Eli Lilly and Co.’s experimental Alzheimer’s drug slowed cognitive decline 34 percent in patients with mild forms of the disease, according to an analysis of Lilly’s clinical trial data by a group of academic researchers released Monday.
The magnitude of the impact fits what some physicians have said would be meaningful to patients, but Indianapolis-based Lilly still isn’t saying whether it will file for approval of the drug, called solanezumab, or instead conduct another clinical trial.
Lilly’s share price gained more than 5 percent on the news, closing Monday at $50.78.
The stock already had risen nearly 14 percent since Aug. 24, when Lilly first announced that the drug had shown some positive effects. If successful, solanezumab would be the first effective treatment for Alzheimer’s disease on the market, and could bring Lilly $5 billion to $10 billion in annual revenue.
“While the path forward has not been determined, we believe these data in patients with mild disease may provide a step toward a potential treatment option,” Dave Ricks, president of Lilly’s Bio-Medicines business unit, said in a prepared statement.
The drug attempts to fight Alzheimer’s disease by binding to the protein amyloid and carrying it out of patients’ brains. The build-up and clumping of excess amyloid proteins is believed to cause Alzheimer’s disease.
Lilly’s two Phase 3 clinical trials of solanezumab failed their primary goal, which was to reduce decline in the ability of both mild and moderate Alzheimer’s patient to think and do daily activities.
But in mild patients, solanezumab appeared to have some effect. In the first of the two clinical trials, solanezumab slowed cognitive decline 42 percent. But it had no effect on patients' ability to do daily activities.
In the second clinical trial, solanezumab slowed patients’ mental decline about 20 percent and their functional decline about 19 percent. However, neither result was statistically significant.
When data from both trials were pooled, the reduction in cognitive decline for mild Alzheimer’s patients was 34 percent, according to a statement released by Lilly. The improvement in daily activities was 17 percent, which was not statistically significant.
Solanezumab also showed an effect on some, but not all, so-called biomarkers, which are measurements of protein levels in patients' blood or spinal fluid. Lilly said it would present more information on the biomarker results at future medical meetings.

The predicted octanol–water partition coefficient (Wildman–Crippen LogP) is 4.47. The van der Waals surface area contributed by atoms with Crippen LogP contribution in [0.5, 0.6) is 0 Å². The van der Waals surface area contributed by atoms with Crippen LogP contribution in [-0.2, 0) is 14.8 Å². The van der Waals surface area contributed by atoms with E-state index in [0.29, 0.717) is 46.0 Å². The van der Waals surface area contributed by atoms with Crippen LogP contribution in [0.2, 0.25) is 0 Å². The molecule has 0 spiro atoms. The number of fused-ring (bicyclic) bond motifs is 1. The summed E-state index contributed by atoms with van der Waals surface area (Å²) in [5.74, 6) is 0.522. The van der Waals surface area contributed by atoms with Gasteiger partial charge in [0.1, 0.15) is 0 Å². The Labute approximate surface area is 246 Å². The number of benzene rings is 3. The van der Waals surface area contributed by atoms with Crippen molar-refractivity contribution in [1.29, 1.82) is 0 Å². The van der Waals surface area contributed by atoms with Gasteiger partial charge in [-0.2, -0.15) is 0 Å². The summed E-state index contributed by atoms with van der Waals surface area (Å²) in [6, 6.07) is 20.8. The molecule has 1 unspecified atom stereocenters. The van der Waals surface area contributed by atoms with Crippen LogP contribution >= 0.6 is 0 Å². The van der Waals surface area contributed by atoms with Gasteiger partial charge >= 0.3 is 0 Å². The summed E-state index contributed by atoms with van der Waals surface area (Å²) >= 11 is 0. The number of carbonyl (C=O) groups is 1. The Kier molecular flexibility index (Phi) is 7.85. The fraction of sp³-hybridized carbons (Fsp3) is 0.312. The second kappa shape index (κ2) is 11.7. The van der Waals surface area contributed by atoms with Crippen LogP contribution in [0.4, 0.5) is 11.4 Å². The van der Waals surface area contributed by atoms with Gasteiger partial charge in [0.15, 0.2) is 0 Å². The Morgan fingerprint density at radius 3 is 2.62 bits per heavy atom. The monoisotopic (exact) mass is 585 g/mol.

The data were produced by the Alzheimer's Disease Cooperative Study, a consortium of academic Alzheiemer’s researchers from around the country.
“The data results from the solanezumab Phase 3 trials were encouraging to the ADCS team,” said Dr. Rachelle Doody, a professor of neurology at the Baylor College of Medicine who presented the results Monday at a meeting of the American Neurological Association in Boston. “These results represent an important step for the medical, academic, and scientific communities in understanding brain amyloid as a target of A.D. therapies."
Dr. Martin Farlow, the associate co-director of the Indiana Alzheimer Disease Center at the Indiana University School of Medicine, said in August interview that an effective Alzheimer’s drug would need to slow patient’s decline 30 percent to 50 percent. He participated in the clinical trials of solanezumab.
“There has to be a derivable clinical benefit that’s demonstrated,” Farlow said before Lilly first released its clinical trial results for solanezumab in August. “It’s very possible that one or more of these studies may demonstrate effects that sort of point the way to the next step.”
Recent research has shown that Alzheimer’s disease begins to damage patients’ brains 10 to 20 years before they can be diagnosed with the disease. As a result, many expect Lilly will need to study solanezumab in a new clinical trial aimed at patients with pre-Alzheimer’s conditions, such as mild cognitive impairment.
Lilly officials said Monday they would continue to discuss the data from the trials of solanezumab to decide whether to file for market approval or to conduct another clinical trial.